In praise of postprandial naps

There ain't nothing like a nap with two cats on your lap
At desk, floor, anywhere, even Python's "comfy chair"

I managed to survive for five decades before I discovered the post prandial nap. That's an "after-meal" nap, and for me, the best time is after lunch.

The Comfy Chair used by Monty Python.

Luckily I can sleep anywhere, and I mean anywhere. The floor will do in a pinch, and a comfy-chair (as Monty Python's Grand Inquisitors used to call it) is beyond compare.

For me the ideal length of nap is between eight and ten minutes, and I don't need an alarm because I always re-awake in that time frame.

Good enough for DaVinci

My sainted mother-in-law, Margaret Teresa Twite, nee Gerrity,  thought naps where the devil's handwork for damning miscreants like myself, but luckily around 1988 I read that Leonardo DaVinci always took a nap after lunch.

DaVinci (April 15, 1452 - May 2, 1519) didn't own a wristwatch (1920-present) because they weren't invented until Brazilian aviator Alberto Santos Dumont asked his friend Louis Cartier around 1906 to come up with an alternative that would allow him to keep both hands on the controls while timing his performances during flight.

DaVinci he used his drawing tool which held held in his hand as he napped at this chair. As his hand relaxed with sleep, the drawing instrument fell, and the sound of it rattling on the stone floor awoke the snoozing genius.

Eight minutes = eight hours

"I can resist anything except temptation." - Oscar Wilde

I do not exaggerate when I say that after an eight minute nap I feel as refreshed as I do after eight hours of sleep.

While it may be excessive to take a second nap, I must admit there have been rainy Saturdays when I succumb to the temptation and take a post-postprandial nap as well. As Wilde said, "I can resist anything except temptation."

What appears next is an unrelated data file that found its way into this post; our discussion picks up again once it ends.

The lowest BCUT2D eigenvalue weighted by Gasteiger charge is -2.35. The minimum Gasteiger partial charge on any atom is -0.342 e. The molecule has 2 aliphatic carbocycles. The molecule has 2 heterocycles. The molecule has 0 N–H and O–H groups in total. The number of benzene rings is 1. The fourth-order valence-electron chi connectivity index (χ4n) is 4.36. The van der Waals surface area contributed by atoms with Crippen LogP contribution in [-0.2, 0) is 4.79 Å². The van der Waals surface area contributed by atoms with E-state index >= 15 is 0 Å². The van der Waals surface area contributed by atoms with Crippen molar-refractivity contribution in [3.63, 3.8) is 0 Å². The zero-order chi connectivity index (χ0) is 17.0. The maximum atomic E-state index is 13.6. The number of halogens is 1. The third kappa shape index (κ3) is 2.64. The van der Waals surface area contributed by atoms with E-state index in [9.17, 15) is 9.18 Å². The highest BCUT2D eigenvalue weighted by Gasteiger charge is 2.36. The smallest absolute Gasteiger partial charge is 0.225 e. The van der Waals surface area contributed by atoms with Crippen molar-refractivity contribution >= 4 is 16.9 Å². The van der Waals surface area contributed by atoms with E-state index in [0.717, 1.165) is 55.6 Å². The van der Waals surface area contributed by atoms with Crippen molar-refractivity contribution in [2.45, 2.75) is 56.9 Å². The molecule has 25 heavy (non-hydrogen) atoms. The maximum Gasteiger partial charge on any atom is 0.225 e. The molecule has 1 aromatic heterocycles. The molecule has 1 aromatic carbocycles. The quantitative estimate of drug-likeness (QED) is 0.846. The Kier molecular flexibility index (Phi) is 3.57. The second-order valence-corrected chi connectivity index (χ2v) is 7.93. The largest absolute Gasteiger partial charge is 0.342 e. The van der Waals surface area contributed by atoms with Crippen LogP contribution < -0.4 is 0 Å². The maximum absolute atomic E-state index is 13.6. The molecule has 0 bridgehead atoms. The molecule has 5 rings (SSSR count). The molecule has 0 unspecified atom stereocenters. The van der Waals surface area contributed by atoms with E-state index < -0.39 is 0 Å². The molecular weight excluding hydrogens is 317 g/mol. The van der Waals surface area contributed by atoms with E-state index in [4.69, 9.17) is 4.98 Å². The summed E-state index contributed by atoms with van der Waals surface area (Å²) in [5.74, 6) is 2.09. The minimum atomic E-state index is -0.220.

And napping is a high art in some cultures where there is no shame attached to it. It's even good for your health, as a recent study from Greece indicates. Here's what a story in the New York Times said about napping:

You know the feeling - your screen starts to blur, your eyelids become heavy, your mouth feels cottony, and you would give back all the perks of adulthood to be able to curl up on the floor.

Now out of Greece, comes permission to do exactly that. A study of more than 23,000 adults shows that those who napped for about 30 minutes each week had a 37 percent lower risk of dying from a heart attack than those who did not.This is hardly the first study showing that sleep is more than simply time when we really should be at work. Other studies, though few as extensive as the Greek research, show that short periods of sleep during the day increase productivity and creativity while reducing stress. And even without surveys, we know this from experience.

Which is why so many of us have been sneaking naps at work for years. Mark Lipschutz, a computer specialist in Philadelphia, for one, acknowledges disappearing out to the company parking lot when the need hits. There he reclines the front seat of his car, sets the alarm on his mobile phone, puts on the eyeshade he carries for just this purpose and sacks out. Eight or 10 minutes are often enough. More than 20 and he wakes up groggy.

Some Doctors disagree

The medical profession has not always agreed with me. A Dr Andrew Boorde (on right in an old woodcut obviously about to take a nap), writing in his Dyetary of Helth in 1542, said "Whole men of what age or complexion soever they be of, should take their natural rest and sleep in the night, and to eschew all meridial sleep. But, an need shall compel man to sleep upon his meat, let him make a pause, and then let him stand, and lean and sleep against a cupboard."

In the other hand, John Ponet, bishop of Winchester relates as matter of common knowledge that in 1547 Doctor Boord was convicted in Winchester of keeping in his house three loose women. For this offence, apparently, he was imprisoned in the Fleet, where he made his will on 9 April 1549. It was proved on the 25th of the same month. Thomas Hearne (Benedictus Abbas, i. p. 52) says that he went round like a quack doctor to country fairs, and therefore rashly supposed him to have been the original merry-andrew.

I rest my case, and my head... it's nap time.

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